Remarkably, new Lumigan contained only 1/3 the concentration of Bp as old Lumigan (0.01% vs. 0.03%), but was able to maintain comparable efficacy for treating glaucoma. The inventors of the ‘691 Patent were able to achieve this result through an inventive formulation.
Both Cobalt and Apotex sought early market entry to sell their respective generic versions of new Lumigan prior to the expiry of the ‘691 Patent, which gave rise to the Applications described herein. Both cases engaged the same claims of the ‘691 Patent. Both second persons raised similar issues, which were addressed by Justice O’Reilly. Continue Reading
On June 4, 2014 Justice Roger Hughes of the Federal Court released his public reasons for dismissing Bayer’s prohibition application against Apotex in respect of its generic YAZ tablets on the basis that Apotex’s non-infringement allegation was justified. His confidential judgment was issued on May 7, 2014 and Apotex received its NOC the very next day. The term of Bayer’s patent was not set to expire until August 31, 2020. For the full written decision see: Bayer Inc. et al. v. Apotex Inc. et al. 2014 FC 436.
Although not determinative, this decision addresses the somewhat contentious issue of whether the eligibility of a patent for listing on the patent register can be raised at the hearing of a prohibition application. In his reasons, Justice Hughes expresses the view that the PM(NOC) Regulations are “arcane enough”, stating that it “is time to put the matter to rest.” He found that eligibility can be raised at the hearing; however, Justice Hughes went further when explaining his reasons for doing so. Continue Reading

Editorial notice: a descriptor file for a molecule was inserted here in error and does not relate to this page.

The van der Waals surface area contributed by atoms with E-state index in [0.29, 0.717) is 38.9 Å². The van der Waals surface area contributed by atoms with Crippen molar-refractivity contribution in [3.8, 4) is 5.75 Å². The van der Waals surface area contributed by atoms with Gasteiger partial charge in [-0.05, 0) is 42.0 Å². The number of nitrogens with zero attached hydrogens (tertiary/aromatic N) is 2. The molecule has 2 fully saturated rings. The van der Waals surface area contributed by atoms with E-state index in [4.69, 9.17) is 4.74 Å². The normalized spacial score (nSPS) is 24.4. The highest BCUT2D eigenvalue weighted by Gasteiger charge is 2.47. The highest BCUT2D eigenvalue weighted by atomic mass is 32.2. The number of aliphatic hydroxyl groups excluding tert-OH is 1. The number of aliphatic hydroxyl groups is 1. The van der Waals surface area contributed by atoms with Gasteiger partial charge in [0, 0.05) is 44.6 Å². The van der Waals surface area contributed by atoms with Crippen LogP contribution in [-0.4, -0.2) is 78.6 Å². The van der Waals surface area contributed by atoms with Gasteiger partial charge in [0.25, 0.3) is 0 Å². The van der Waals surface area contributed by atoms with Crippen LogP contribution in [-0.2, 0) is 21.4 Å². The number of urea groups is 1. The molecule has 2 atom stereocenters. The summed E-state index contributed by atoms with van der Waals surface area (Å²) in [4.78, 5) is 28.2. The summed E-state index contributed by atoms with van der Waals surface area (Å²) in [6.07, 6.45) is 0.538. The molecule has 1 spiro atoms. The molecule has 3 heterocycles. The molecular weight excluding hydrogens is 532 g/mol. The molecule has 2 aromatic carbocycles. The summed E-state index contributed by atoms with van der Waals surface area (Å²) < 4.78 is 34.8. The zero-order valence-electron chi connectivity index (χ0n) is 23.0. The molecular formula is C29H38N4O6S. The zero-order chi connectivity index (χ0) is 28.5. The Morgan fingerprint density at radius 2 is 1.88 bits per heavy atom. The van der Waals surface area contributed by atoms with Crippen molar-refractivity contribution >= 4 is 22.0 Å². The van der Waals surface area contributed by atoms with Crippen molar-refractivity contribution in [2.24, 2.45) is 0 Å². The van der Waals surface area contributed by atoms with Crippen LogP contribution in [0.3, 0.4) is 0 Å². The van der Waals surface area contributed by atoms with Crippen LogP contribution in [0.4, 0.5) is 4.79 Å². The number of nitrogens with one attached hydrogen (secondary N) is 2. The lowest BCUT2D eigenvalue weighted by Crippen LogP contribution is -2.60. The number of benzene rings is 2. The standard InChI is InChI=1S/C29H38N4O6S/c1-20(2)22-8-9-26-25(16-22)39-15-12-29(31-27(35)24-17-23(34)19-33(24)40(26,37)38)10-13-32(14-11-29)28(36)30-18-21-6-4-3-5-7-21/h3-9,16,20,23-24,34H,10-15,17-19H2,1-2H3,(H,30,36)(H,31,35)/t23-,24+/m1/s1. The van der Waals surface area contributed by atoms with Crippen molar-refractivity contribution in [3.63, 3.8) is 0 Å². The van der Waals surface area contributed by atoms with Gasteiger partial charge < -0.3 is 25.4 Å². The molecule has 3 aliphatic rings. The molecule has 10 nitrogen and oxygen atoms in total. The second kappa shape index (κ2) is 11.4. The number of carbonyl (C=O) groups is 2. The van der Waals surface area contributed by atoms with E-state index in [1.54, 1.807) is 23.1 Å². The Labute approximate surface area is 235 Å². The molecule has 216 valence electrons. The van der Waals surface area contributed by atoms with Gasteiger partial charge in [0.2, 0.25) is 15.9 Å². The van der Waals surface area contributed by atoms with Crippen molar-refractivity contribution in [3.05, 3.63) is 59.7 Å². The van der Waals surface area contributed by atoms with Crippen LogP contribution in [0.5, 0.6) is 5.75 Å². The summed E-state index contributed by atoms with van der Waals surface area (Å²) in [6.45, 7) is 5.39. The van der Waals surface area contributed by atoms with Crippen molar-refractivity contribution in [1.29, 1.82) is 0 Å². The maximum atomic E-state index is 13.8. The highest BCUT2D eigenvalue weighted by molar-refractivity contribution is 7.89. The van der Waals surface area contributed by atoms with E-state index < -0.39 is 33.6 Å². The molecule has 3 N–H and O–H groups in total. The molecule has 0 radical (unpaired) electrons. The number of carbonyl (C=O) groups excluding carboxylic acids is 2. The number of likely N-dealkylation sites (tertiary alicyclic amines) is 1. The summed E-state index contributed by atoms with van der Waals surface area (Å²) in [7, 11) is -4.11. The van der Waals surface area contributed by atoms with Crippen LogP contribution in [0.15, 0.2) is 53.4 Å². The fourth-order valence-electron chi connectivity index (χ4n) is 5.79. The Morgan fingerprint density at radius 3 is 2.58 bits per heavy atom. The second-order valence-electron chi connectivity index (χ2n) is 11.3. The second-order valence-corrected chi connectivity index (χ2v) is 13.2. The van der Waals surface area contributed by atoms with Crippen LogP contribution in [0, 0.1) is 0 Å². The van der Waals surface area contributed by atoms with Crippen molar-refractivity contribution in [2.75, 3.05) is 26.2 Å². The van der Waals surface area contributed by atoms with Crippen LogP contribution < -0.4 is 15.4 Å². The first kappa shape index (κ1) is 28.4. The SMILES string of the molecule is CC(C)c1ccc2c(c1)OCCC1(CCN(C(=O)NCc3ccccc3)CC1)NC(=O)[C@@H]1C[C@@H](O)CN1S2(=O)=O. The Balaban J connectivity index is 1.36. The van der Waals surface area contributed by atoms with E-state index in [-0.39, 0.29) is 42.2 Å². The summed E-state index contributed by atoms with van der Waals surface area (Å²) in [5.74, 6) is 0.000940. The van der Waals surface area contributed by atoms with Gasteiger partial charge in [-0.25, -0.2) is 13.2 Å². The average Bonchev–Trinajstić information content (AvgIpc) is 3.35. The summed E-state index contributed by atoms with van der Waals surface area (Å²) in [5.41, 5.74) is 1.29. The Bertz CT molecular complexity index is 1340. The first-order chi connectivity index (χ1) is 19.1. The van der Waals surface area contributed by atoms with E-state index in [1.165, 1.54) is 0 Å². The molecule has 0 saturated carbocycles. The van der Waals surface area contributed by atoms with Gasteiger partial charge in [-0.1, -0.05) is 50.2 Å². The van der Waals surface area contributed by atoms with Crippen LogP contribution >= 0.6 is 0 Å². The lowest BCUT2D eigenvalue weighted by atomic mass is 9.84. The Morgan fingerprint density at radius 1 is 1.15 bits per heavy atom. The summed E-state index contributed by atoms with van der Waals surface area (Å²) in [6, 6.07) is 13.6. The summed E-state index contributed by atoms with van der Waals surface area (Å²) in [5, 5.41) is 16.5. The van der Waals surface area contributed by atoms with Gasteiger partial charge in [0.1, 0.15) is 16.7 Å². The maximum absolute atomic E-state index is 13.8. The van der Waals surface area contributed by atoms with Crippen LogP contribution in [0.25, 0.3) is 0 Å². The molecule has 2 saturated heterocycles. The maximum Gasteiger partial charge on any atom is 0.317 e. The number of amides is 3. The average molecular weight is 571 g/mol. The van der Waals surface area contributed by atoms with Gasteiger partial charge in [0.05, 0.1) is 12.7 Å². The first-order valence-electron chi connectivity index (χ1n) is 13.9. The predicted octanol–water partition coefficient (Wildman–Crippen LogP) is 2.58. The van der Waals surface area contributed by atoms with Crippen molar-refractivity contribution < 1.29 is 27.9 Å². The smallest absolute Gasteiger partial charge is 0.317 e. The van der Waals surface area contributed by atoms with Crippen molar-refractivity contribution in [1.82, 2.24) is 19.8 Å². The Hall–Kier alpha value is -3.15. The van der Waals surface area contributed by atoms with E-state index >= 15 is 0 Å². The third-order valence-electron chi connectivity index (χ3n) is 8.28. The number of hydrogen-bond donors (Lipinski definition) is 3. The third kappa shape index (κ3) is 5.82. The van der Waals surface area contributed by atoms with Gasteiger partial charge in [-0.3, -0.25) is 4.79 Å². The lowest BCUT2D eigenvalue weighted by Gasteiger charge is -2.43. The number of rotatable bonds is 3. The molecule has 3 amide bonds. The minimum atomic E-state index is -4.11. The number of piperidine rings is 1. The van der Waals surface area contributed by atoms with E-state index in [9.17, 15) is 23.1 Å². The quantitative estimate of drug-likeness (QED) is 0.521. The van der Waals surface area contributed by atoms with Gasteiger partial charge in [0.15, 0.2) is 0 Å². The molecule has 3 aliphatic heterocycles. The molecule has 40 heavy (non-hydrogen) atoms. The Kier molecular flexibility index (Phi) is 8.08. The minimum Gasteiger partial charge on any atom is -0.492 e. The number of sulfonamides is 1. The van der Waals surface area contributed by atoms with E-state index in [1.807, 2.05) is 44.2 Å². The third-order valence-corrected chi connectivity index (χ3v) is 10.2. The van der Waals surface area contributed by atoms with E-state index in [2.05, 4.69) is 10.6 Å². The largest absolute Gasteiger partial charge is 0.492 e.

On June 11, 2014 Justice O’Reilly of the Federal Court released his decision relating to the registerability of the trademark “Asia Miles” in light of opposition from Air Miles International.
The trade-marks opposition board had upheld Air Miles International’s opposition to the registration of “Asia Miles”. Justice O’Reilly, on an application for judicial review, interfered with the Board’s findings and sent it back for reconsideration.
For the full written decision see: Cathay Pacific v. Air Miles International, 2014 FC 549.
This decision is important to the law of trademarks for the following reasons:
- Use of a mark includes use by authorised licensees in Canada.
- A licence to use a mark need not be in writing.
- Distinctiveness may be acquired through use of a mark in Canada by a licensee.
- Distinctiveness can indeed reduce the likelihood of confusion.
- A lack of evidence of actual confusion during a period of parallel use of allegedly confusing marks is relevant to the likelihood of confusion.